Barriers to Help-Seeking for Intimate Partner Aggression in the Rainbow Community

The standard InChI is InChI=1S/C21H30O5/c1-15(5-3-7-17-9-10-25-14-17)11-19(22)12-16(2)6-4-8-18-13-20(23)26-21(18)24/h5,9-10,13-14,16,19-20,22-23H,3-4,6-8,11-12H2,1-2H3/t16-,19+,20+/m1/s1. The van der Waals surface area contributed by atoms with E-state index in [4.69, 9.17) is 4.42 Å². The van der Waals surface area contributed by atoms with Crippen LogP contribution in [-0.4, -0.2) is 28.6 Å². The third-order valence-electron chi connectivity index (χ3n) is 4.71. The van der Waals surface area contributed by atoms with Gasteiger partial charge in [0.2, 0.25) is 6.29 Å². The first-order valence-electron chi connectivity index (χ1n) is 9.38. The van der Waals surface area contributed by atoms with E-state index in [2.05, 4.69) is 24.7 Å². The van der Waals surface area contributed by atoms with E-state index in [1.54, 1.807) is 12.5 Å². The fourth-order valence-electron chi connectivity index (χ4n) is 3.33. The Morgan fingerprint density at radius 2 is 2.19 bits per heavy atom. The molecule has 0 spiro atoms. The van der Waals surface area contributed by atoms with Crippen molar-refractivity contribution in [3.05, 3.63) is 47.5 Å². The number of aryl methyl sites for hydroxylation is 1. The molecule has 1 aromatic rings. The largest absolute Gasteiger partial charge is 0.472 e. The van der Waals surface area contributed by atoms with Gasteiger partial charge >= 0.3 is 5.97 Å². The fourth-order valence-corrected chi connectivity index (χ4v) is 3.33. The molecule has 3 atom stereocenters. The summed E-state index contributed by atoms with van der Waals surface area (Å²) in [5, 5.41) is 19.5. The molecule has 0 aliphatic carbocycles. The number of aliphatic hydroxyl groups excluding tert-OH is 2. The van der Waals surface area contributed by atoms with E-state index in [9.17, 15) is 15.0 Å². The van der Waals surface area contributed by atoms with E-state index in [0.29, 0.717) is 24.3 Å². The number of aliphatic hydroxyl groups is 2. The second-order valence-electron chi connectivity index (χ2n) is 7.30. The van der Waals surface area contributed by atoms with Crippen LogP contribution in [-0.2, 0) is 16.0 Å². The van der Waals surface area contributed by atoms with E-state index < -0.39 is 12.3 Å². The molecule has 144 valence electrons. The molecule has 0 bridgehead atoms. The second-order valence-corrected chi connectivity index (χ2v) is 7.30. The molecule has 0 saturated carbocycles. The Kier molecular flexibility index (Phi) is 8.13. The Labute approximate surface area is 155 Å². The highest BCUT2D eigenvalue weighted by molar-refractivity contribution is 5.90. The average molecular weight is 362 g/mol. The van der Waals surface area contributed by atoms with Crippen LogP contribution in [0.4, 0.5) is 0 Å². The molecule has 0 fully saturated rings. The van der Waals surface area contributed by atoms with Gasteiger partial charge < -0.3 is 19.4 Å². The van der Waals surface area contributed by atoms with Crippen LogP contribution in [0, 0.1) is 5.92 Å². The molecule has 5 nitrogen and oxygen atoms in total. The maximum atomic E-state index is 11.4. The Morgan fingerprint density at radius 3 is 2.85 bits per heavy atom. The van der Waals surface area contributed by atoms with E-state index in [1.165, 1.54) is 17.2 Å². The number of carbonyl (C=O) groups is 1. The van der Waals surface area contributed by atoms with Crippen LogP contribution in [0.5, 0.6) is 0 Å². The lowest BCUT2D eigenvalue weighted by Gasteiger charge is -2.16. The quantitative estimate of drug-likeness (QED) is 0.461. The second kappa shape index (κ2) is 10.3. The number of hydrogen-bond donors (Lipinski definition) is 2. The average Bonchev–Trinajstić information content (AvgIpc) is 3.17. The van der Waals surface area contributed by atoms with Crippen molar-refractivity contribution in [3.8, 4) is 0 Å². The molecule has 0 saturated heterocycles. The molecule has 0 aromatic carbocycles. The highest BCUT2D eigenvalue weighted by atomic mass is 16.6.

People in the Rainbow community (i.e., people of diverse genders/sexualities) experience greater rates of intimate partner aggression (IPA) than the general population and have fewer help-seeking pathways available. However, current models of help-seeking, like the intimate partner violence stigmatisation model, are based on experiences of cisgender heterosexual women samples, and therefore exclude experiences of people with diverse genders and sexualities. The current research examines possible barriers for people in the Rainbow community that are underinvestigated, including perceptions of societal heteronormativity—the societal belief that being cisgender and heterosexual is the norm—and the extent to which help-seeking barriers differ between formal sources of support (e.g., police, counsellors) and informal sources of support (e.g., friends, family). In Study 1A (N = 363), structural equation modelling indicated a significant positive association between perceived societal heteronormativity and self-focused barriers (e.g., feeling too ashamed or guilty to seek help) but not with other-focused barriers (e.g., expecting unfair treatment). Instead, Rainbow people perceived greater other-focused barriers when considering formal compared to informal sources of support. Study 1B aimed to understand perceptions of barriers to help-seeking held by people in Aotearoa New Zealand’s Rainbow community, including the different perceived barriers to informal compared to formal sources of support. A reflexive thematic analysis of interviews focusing on the experiences of 10 people identified four themes: (1) Who can hold the status of being a ‘victim’?; (2) The heightened importance of autonomy; (3) Formal supports need Rainbow competency; and, (4) Judged by the outside in. The themes illustrated that Rainbow people perceive barriers at all stages of the help-seeking process, from initial identification to the decision to seek help, support selection, and actual help-seeking behaviours. Results illustrated the need to consider forms of stigma in the help-seeking process and thus extended the intimate partner violence stigmatisation model of help-seeking for IPA. Altogether, help-seeking pathways for IPA are generally inaccessible to people in the Rainbow community. IPA interventions for the Rainbow community require education and support systems for informal and formal support pathways.